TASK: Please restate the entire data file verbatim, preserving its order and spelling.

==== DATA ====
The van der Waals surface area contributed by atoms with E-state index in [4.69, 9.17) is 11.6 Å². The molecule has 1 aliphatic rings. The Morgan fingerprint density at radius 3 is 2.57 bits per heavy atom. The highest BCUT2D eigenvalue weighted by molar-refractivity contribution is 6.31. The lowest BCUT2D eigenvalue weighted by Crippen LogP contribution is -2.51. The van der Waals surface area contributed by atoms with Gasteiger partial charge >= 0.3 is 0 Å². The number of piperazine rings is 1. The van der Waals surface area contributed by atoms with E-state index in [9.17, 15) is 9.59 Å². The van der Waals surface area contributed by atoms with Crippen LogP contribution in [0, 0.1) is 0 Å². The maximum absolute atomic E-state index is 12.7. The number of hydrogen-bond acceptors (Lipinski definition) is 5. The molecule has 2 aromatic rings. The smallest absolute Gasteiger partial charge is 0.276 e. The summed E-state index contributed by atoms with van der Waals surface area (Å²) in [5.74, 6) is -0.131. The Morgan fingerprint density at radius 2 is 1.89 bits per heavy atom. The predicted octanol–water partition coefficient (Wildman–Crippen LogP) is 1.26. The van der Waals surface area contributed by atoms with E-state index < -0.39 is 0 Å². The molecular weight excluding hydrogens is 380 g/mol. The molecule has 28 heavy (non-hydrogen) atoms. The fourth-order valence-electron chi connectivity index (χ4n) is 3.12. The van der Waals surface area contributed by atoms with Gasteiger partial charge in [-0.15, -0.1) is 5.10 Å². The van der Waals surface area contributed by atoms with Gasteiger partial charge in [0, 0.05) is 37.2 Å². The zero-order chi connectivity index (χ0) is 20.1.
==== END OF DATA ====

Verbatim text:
The van der Waals surface area contributed by atoms with E-state index in [4.69, 9.17) is 11.6 Å². The molecule has 1 aliphatic rings. The Morgan fingerprint density at radius 3 is 2.57 bits per heavy atom. The highest BCUT2D eigenvalue weighted by molar-refractivity contribution is 6.31. The lowest BCUT2D eigenvalue weighted by Crippen LogP contribution is -2.51. The van der Waals surface area contributed by atoms with Gasteiger partial charge >= 0.3 is 0 Å². The number of piperazine rings is 1. The van der Waals surface area contributed by atoms with E-state index in [9.17, 15) is 9.59 Å². The van der Waals surface area contributed by atoms with Crippen LogP contribution in [0, 0.1) is 0 Å². The maximum absolute atomic E-state index is 12.7. The number of hydrogen-bond acceptors (Lipinski definition) is 5. The molecule has 2 aromatic rings. The smallest absolute Gasteiger partial charge is 0.276 e. The summed E-state index contributed by atoms with van der Waals surface area (Å²) in [5.74, 6) is -0.131. The Morgan fingerprint density at radius 2 is 1.89 bits per heavy atom. The predicted octanol–water partition coefficient (Wildman–Crippen LogP) is 1.26. The van der Waals surface area contributed by atoms with E-state index < -0.39 is 0 Å². The molecular weight excluding hydrogens is 380 g/mol. The molecule has 28 heavy (non-hydrogen) atoms. The fourth-order valence-electron chi connectivity index (χ4n) is 3.12. The van der Waals surface area contributed by atoms with Gasteiger partial charge in [-0.15, -0.1) is 5.10 Å². The van der Waals surface area contributed by atoms with Gasteiger partial charge in [0, 0.05) is 37.2 Å². The zero-order chi connectivity index (χ0) is 20.1.